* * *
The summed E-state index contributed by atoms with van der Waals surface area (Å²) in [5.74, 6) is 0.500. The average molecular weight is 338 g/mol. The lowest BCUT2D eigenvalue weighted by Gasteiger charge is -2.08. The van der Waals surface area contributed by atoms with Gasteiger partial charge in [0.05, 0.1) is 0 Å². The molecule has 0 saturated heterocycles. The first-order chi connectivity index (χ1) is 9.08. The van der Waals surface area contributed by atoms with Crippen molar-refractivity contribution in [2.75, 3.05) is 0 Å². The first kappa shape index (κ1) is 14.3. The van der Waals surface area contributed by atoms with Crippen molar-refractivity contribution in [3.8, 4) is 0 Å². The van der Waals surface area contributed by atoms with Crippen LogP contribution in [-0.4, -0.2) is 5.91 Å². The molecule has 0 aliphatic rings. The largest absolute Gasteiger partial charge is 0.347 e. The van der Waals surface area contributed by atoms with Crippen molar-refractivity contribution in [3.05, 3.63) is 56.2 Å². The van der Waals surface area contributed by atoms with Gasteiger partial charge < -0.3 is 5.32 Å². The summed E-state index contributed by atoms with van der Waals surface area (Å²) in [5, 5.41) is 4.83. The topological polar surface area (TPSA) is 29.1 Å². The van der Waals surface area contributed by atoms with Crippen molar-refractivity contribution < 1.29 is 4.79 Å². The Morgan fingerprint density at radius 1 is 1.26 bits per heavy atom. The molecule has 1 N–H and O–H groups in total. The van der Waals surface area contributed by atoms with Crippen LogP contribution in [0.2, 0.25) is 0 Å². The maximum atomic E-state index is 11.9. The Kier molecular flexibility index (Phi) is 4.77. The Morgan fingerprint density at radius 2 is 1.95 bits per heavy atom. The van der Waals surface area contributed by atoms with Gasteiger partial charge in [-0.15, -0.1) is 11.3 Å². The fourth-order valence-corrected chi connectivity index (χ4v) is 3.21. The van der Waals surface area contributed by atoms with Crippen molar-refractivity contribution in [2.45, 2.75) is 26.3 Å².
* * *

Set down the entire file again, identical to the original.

The summed E-state index contributed by atoms with van der Waals surface area (Å²) in [5.74, 6) is 0.500. The average molecular weight is 338 g/mol. The lowest BCUT2D eigenvalue weighted by Gasteiger charge is -2.08. The van der Waals surface area contributed by atoms with Gasteiger partial charge in [0.05, 0.1) is 0 Å². The molecule has 0 saturated heterocycles. The first-order chi connectivity index (χ1) is 9.08. The van der Waals surface area contributed by atoms with Crippen molar-refractivity contribution in [2.75, 3.05) is 0 Å². The first kappa shape index (κ1) is 14.3. The van der Waals surface area contributed by atoms with Crippen molar-refractivity contribution in [3.8, 4) is 0 Å². The van der Waals surface area contributed by atoms with Crippen LogP contribution in [-0.4, -0.2) is 5.91 Å². The molecule has 0 aliphatic rings. The largest absolute Gasteiger partial charge is 0.347 e. The van der Waals surface area contributed by atoms with Crippen molar-refractivity contribution in [3.05, 3.63) is 56.2 Å². The van der Waals surface area contributed by atoms with Gasteiger partial charge < -0.3 is 5.32 Å². The summed E-state index contributed by atoms with van der Waals surface area (Å²) in [5, 5.41) is 4.83. The topological polar surface area (TPSA) is 29.1 Å². The van der Waals surface area contributed by atoms with Crippen molar-refractivity contribution < 1.29 is 4.79 Å². The Morgan fingerprint density at radius 1 is 1.26 bits per heavy atom. The molecule has 1 N–H and O–H groups in total. The van der Waals surface area contributed by atoms with Crippen LogP contribution in [0.2, 0.25) is 0 Å². The maximum atomic E-state index is 11.9. The Kier molecular flexibility index (Phi) is 4.77. The Morgan fingerprint density at radius 2 is 1.95 bits per heavy atom. The van der Waals surface area contributed by atoms with Gasteiger partial charge in [-0.15, -0.1) is 11.3 Å². The fourth-order valence-corrected chi connectivity index (χ4v) is 3.21. The van der Waals surface area contributed by atoms with Crippen molar-refractivity contribution in [2.45, 2.75) is 26.3 Å².